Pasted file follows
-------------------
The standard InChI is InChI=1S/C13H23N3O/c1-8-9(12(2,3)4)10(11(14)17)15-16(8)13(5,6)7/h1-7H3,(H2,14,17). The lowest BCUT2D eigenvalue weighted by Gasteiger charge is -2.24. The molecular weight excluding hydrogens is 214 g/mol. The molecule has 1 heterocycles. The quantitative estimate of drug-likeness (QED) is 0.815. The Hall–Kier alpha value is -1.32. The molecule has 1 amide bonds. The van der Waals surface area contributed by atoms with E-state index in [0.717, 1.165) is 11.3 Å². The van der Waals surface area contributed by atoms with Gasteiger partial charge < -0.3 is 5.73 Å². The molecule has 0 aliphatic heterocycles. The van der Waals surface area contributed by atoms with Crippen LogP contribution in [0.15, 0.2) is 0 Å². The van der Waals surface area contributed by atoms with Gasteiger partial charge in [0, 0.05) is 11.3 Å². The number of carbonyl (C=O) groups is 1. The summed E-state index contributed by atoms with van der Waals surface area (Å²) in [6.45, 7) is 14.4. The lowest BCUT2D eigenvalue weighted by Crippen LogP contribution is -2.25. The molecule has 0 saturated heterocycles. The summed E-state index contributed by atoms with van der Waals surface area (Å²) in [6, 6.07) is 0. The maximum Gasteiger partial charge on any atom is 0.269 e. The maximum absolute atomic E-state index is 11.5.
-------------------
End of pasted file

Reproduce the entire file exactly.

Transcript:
The standard InChI is InChI=1S/C13H23N3O/c1-8-9(12(2,3)4)10(11(14)17)15-16(8)13(5,6)7/h1-7H3,(H2,14,17). The lowest BCUT2D eigenvalue weighted by Gasteiger charge is -2.24. The molecular weight excluding hydrogens is 214 g/mol. The molecule has 1 heterocycles. The quantitative estimate of drug-likeness (QED) is 0.815. The Hall–Kier alpha value is -1.32. The molecule has 1 amide bonds. The van der Waals surface area contributed by atoms with E-state index in [0.717, 1.165) is 11.3 Å². The van der Waals surface area contributed by atoms with Gasteiger partial charge < -0.3 is 5.73 Å². The molecule has 0 aliphatic heterocycles. The van der Waals surface area contributed by atoms with Crippen LogP contribution in [0.15, 0.2) is 0 Å². The van der Waals surface area contributed by atoms with Gasteiger partial charge in [0, 0.05) is 11.3 Å². The number of carbonyl (C=O) groups is 1. The summed E-state index contributed by atoms with van der Waals surface area (Å²) in [6.45, 7) is 14.4. The lowest BCUT2D eigenvalue weighted by Crippen LogP contribution is -2.25. The molecule has 0 saturated heterocycles. The summed E-state index contributed by atoms with van der Waals surface area (Å²) in [6, 6.07) is 0. The maximum Gasteiger partial charge on any atom is 0.269 e. The maximum absolute atomic E-state index is 11.5.